Soil & More Impacts: net positive is our goal

The dominant design in Farming & Food Industry is unsustainable.  With clients we want to fuel change to a net positive industry. An indepth analysis in this article:

Realizing new values in Food production systems – dare to change, together

Dynamics in current Food production systems

Supermarkets form the gateway to large amounts of end consumers. During the last decades we have seen a shift of power in the food production chain. Supermarkets have developed strong buying power towards upstream actors herein. In many Western countries food retailers have become (value) chain captains.

Food retailing in itself has its own industry dynamics. One of the characteristics is: severe competition, debouching into low-price strategies. For good reasons public policies have always enforced players in the value chain to make food secure and accessible. As the British Secretary of State Michael Gove mentioned: “The CAP [Common Agricultural Policy] was designed, […], for another world, the post-war period when memories of food shortages were hauntingly powerful […]” [1].

Supermarkets are experts in driving prices down to make food accessible. Consequently, the dominant design of food value chains is efficiency-driven, to deliver Western consumers “direct benefit through better, faster and cheaper products“ [2].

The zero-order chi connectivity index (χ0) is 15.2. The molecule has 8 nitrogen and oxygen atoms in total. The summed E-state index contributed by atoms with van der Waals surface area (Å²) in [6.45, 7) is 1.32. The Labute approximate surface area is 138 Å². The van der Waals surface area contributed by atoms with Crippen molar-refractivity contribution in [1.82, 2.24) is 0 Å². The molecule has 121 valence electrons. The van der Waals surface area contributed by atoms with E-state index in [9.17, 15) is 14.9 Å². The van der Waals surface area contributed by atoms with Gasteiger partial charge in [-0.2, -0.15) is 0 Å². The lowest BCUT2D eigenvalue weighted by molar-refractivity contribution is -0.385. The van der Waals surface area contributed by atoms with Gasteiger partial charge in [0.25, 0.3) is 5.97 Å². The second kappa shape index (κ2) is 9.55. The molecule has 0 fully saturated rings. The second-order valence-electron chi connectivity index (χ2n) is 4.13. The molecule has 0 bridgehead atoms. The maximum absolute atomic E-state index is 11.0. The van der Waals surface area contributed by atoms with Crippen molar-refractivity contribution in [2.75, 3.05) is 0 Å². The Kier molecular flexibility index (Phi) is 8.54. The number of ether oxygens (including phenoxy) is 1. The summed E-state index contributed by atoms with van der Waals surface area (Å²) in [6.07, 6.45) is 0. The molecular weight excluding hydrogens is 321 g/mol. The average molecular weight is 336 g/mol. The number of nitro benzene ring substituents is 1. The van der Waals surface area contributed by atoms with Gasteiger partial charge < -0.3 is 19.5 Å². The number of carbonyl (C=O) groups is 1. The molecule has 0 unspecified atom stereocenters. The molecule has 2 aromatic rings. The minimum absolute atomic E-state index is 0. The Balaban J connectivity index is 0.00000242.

But the flipside of this design is the never-ending search for efficiency, which results in e.g. larger farms, massive feedlots, increasing chemical usage and GHG emissions, soil erosion, loss of biodiversity, longer supply chains, inhuman conditions for small-holders and workers, food related human health issues, food wastage, more transportation and fraud.

Call for transformation

This food production system takes more from people and planet than it redelivers in values. We, Soil & More Impacts, do believe this way of producing food is not sustainable. And although academics prove the positive correlation between sustainability and financial performance, business leaders in general do not care about academic insights. They embed sustainability in their corporate strategy if it delivers comparative advantages. Please, show me the money ! Financial value motivates them most to corporate action and leadership courage.

Significant help comes from the Business & Sustainable Development Commission (BSDC). They have shown us the money! [3]  Meeting the challenges in Food & Agriculture sustainably could unlock business opportunities worth US$2.3 trillion annually by 2030!

How? With new approaches and focusing on material levers, as:

1.    Internalizing social and environmental costs;

2.    Engaging with public policy;

3.    Product innovation;

4.    Driving sustainability through the value chain.

And of course, invested capital.

Creating food production systems, based on all costs.

The challenge is to design a production system that both feeds the world and helps us to stay within planetary boundaries. The leverage points of BSDC demonstrate how to turn the food system in a net positive system, after having summed up all true benefits and deducting all true costs. To design properly and fairly we need to take into consideration all costs after all.